The CSE saw an influx of cannabis listings in 2018, and CEO Richard Carleton thinks profits could be “recycled into other industries.”
The Canadian economy has felt an anticipated boom from the October legalization of cannabis, but another sector that could stand to reap the benefits is the junior mining space.
An annual survey from PricewaterhouseCoopers (PwC) shows that initial public offerings (IPOs) were on the rise in 2018, especially in the year’s last quarter, which saw 22 new issues across three Canadian exchanges, for $336 million in equity raised.
In total, 54 new issues generated $2.2 billion across four Canadian exchanges in 2018, which is lower than 2017’s $5.1 billion raised from 37 IPOs. However, the major advisory firm considers the year-end results a generally positive finish.
“The fourth quarter was pretty respectable when you consider the market volatility in December,” PwC Canada National IPO Leader Dean Braunsteiner said in a statement. “Unlike 2017 that was skewed by the single giant Kinder Morgan Canada offering, 2018 was reflective of a more normal market in Canada.”
But what does all this have to do with cannabis and junior mining companies? The report from PwC highlights the cannabis market’s limelight takeover last year, explaining that over $491 million was raised for cannabis companies across various Canadian exchanges in 2018.
PwC also notes that the Canadian Securities Exchange (CSE) was a popular avenue for companies in the ever-growing sector. In a November conversation with the Investing News Network (INN), CSE CEO Richard Carleton said the exchange had racked up almost 140 listing applications, about 60 percent of which were cannabis companies.
Alongside the surge of cannabis companies on the CSE, however, were junior miners; last year saw 28 IPOs on the CSE, with a “significant number” being mining issues. “The cost-efficient route to public ownership via the CSE certainly appealed to junior miners and other start-up companies that were focused on maximizing the new equity coming their way,” Braunsteiner added.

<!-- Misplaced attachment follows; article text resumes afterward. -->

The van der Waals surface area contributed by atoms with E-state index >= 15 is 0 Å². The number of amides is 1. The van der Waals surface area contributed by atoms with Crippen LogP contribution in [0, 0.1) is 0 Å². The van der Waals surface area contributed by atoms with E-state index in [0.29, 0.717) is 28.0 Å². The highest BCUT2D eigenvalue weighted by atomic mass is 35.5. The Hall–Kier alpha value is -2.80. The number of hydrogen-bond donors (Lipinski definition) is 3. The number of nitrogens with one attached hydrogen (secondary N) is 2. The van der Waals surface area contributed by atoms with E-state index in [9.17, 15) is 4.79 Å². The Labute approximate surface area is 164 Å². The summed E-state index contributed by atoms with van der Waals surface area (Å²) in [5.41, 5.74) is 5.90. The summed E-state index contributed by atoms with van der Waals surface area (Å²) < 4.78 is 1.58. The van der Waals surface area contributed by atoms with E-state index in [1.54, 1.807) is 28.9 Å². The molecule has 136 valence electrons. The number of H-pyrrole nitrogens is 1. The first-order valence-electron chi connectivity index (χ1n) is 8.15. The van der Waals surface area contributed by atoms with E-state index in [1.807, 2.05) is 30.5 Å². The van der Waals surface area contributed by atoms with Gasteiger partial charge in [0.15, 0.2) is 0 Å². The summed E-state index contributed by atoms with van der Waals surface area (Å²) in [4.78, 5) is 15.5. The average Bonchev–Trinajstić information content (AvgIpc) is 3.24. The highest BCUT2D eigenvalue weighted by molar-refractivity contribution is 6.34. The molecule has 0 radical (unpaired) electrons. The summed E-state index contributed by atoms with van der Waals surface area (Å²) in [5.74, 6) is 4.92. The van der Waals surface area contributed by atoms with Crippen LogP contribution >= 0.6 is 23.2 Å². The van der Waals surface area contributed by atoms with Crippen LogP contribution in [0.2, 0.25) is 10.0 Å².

With companies from the two spaces congregating in harmony on the CSE, it’s being theorized that cannabis-friendly investors may find themselves lending a few dollars to junior miners.
While Braunsteiner indicates in the PwC report that the CSE hadn’t yet taken the TSX Venture Exchange’s place as the major hub for junior mining companies, Carleton speculated that cannabis money from the CSE could end up helping support the mining sector.
“We’re actually seeing a lot of traditional Canadian natural resources [stocks]. Some mining exploration, and even with all the turmoil from oil and gas exploration [stocks are] getting funded,” Carleton told INN.
“And my personal theory is that, in fact, what we’re seeing is money that has been made, investment profits that have been made in the cannabis space, are actually getting recycled into other industries at this point to diversify the investors’ approach to early stage capital.”
Carleton elaborated further on the return of junior miners to the CSE, explaining that over 50 mining companies were listed on the exchange over the course of the year, with the mining sector collectively raising approximately $210 million through to the end of November.
While the numbers aren’t as high as results seen from the cannabis industry, Carleton says it still “represents a considerable amount of corporate finance activity.”
“The mining trend is encouraging, and runs contrary to many of the fundamentals in the mining industry: trade wars and tariff increases and continued downward pressure on key commodity prices,” he said.
“That said, it appears that investors are beginning to take heed of a variety of forecasts that suggest an absence of investment in the space will lead to supply constraints and rising prices for many of these commodities in the coming years.”
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Securities Disclosure: I, Olivia Da Silva, hold no direct investment interest in any company mentioned in this article.
Editorial Disclosure: The Investing News Network does not guarantee the accuracy or thoroughness of the information reported in the interviews it conducts. The opinions expressed in these interviews do not reflect the opinions of the Investing News Network and do not constitute investment advice. All readers are encouraged to perform their own due diligence.